Kiezkaufhaus: Bringing Community Commerce into the Amazon Age

Two years ago, a small group of design professionals in Wiesbaden, Germany put their heads together to see if they could do something to address issues in their city. The things they saw around them were a deteriorating sense of community and a growing exodus of local money and tax revenues through online spending. What they came up with was Kiezkaufhaus.
Now operational for a year, Kiezkaufhaus is attempting to renew local retail vitality by merging the modern and now inescapable online commerce model with the modest and sometimes analog world of local merchants. The very name helps explain the concept. Kiez is a German word for neighborhood and Kaufhaus can be translated to mean something like a department store or mall. In essence, it is an idea that pulls together the more traditional aspects of local shops into a single online store.

Founder Michael Volkmer calls Kiezkaufhaus the local answer to But whereas Amazon fulfills orders from a huge network of suppliers and ships hard-goods to the far corners of the world, Volker and his colleagues are targeting a much smaller, almost intimate market with offerings like locally baked bread and fresh produce that speak more to daily living.

Kiezkaufhaus speaks directly to the concept of thinking globally and acting locally.

Their aim is to provide an Amazon type of service in the sense of providing an online portal for shoppers, but the customer base and all the vendors who supply the network are all located within the city. It speaks directly to the concept of thinking globally and acting locally. By drawing 5-6 km circle around central Wiesbaden, Kiezkaufhaus keeps their operation simple, cutting down on resource consumption, and letting them explore alternative means of transporting the goods people buy.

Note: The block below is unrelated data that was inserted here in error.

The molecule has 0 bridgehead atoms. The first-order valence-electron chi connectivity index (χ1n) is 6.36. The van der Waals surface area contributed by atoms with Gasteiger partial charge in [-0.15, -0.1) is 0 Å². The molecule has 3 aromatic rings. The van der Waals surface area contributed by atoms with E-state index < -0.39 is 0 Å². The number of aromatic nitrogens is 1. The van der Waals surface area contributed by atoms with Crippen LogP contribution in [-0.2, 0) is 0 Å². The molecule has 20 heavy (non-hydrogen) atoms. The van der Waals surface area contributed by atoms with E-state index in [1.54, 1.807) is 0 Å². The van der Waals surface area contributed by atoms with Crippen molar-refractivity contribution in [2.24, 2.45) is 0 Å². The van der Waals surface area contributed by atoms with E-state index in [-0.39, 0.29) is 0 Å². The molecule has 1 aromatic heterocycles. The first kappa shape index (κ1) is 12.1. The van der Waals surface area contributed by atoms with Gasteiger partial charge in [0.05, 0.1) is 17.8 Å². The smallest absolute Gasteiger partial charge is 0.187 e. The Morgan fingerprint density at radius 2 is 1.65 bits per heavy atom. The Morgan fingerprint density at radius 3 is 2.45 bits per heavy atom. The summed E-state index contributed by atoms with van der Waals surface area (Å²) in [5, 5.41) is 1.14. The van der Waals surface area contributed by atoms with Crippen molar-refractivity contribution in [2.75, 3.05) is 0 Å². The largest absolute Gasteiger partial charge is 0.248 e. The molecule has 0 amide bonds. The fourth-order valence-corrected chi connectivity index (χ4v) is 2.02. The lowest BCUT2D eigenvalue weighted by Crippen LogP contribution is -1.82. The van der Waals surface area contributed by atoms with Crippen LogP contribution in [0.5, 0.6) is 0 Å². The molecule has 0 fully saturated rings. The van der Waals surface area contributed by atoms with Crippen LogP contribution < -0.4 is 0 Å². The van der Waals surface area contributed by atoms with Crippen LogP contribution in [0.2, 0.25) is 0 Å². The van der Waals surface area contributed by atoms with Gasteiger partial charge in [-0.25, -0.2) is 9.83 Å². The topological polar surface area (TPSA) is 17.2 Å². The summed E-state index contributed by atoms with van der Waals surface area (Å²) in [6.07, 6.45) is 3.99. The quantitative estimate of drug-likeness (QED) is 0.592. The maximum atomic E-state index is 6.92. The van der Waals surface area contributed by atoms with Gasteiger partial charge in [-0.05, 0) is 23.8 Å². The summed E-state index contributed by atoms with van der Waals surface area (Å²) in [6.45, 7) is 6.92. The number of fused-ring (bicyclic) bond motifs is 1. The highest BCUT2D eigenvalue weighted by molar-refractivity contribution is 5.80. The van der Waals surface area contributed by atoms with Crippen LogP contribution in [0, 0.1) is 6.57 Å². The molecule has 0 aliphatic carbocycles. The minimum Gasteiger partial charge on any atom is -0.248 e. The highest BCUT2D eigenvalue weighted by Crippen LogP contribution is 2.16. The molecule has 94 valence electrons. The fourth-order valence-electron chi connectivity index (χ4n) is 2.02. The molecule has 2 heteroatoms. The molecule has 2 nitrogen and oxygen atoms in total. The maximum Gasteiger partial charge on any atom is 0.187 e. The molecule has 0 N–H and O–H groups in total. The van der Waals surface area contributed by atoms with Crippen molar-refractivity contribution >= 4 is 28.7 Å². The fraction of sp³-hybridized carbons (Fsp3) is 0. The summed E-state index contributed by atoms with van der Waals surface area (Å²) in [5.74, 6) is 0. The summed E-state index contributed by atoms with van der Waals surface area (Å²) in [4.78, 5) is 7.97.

Rainer Eidemüller Photo

The think local strategy has freed Kiezkaufhaus from buying a fleet of gas burning vehicles. Instead, Kiezkaufhaus relies on cargo bikes that not only check the box of taking an ecologically-minded approach, but also represent the most efficient way to get around the small, crowded streets of a typically European city.

interview situation

In truth there’s no better way to get around in this environment, because these bikes enable the Kiezkaufhaus couriers to go from door to door without having to look for parking or gas up. They pull up right outside the member merchants, go in to fulfill shopping lists, and then roll through the neighborhood making deliveries to their customers. The strategy has worked out so well in fact, the company is planning to invest in two new cargo bikes this spring.

After a full year of service, the clientele is still evolving. They have been able to tap into the existing neighborhood customer base, those who already shop at neighborhood merchants who may now enjoy the added convenience of home delivery, but they’ve also attracted new people. The online experience has helped bridge the gap to people who are perhaps more digitally engaged and who value shopping at their fingertips. Regardless of how they came to Kiezkaufhaus, all the customers share a common appreciation for this reliable, same-day service that delivers high quality, locally sourced products right to their doors in the heart of Wiesbaden.